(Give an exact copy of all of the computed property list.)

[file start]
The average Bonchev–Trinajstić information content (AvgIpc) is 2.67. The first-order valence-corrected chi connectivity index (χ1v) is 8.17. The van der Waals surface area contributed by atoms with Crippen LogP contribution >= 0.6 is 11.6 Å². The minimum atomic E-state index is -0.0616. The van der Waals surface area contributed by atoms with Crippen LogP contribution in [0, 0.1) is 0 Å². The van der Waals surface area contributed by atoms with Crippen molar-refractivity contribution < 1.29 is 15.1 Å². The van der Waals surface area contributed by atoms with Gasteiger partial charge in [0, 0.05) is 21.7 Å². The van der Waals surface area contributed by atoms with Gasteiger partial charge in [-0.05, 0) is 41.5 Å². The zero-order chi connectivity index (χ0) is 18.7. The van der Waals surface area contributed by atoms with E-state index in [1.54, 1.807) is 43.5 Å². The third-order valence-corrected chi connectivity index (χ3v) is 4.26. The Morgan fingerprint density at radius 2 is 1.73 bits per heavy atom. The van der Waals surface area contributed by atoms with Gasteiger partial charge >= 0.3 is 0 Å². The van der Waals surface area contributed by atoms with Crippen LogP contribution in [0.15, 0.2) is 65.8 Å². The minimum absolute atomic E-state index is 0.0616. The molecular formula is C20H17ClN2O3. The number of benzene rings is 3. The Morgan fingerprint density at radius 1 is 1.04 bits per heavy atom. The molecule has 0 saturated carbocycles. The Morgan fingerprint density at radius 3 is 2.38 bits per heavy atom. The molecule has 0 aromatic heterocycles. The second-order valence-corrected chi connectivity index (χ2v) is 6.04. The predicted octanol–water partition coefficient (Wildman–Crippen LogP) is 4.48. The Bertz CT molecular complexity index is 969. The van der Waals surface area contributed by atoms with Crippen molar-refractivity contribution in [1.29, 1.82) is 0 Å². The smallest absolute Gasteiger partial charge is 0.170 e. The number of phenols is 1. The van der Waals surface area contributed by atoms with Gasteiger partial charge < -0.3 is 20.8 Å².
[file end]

The average Bonchev–Trinajstić information content (AvgIpc) is 2.67. The first-order valence-corrected chi connectivity index (χ1v) is 8.17. The van der Waals surface area contributed by atoms with Crippen LogP contribution >= 0.6 is 11.6 Å². The minimum atomic E-state index is -0.0616. The van der Waals surface area contributed by atoms with Crippen LogP contribution in [0, 0.1) is 0 Å². The van der Waals surface area contributed by atoms with Crippen molar-refractivity contribution < 1.29 is 15.1 Å². The van der Waals surface area contributed by atoms with Gasteiger partial charge in [0, 0.05) is 21.7 Å². The van der Waals surface area contributed by atoms with Gasteiger partial charge in [-0.05, 0) is 41.5 Å². The zero-order chi connectivity index (χ0) is 18.7. The van der Waals surface area contributed by atoms with E-state index in [1.54, 1.807) is 43.5 Å². The third-order valence-corrected chi connectivity index (χ3v) is 4.26. The Morgan fingerprint density at radius 2 is 1.73 bits per heavy atom. The van der Waals surface area contributed by atoms with Gasteiger partial charge >= 0.3 is 0 Å². The van der Waals surface area contributed by atoms with Crippen LogP contribution in [0.15, 0.2) is 65.8 Å². The minimum absolute atomic E-state index is 0.0616. The molecular formula is C20H17ClN2O3. The number of benzene rings is 3. The Morgan fingerprint density at radius 1 is 1.04 bits per heavy atom. The molecule has 0 saturated carbocycles. The Morgan fingerprint density at radius 3 is 2.38 bits per heavy atom. The molecule has 0 aromatic heterocycles. The second-order valence-corrected chi connectivity index (χ2v) is 6.04. The predicted octanol–water partition coefficient (Wildman–Crippen LogP) is 4.48. The Bertz CT molecular complexity index is 969. The van der Waals surface area contributed by atoms with Crippen molar-refractivity contribution in [1.29, 1.82) is 0 Å². The smallest absolute Gasteiger partial charge is 0.170 e. The number of phenols is 1. The van der Waals surface area contributed by atoms with Gasteiger partial charge < -0.3 is 20.8 Å².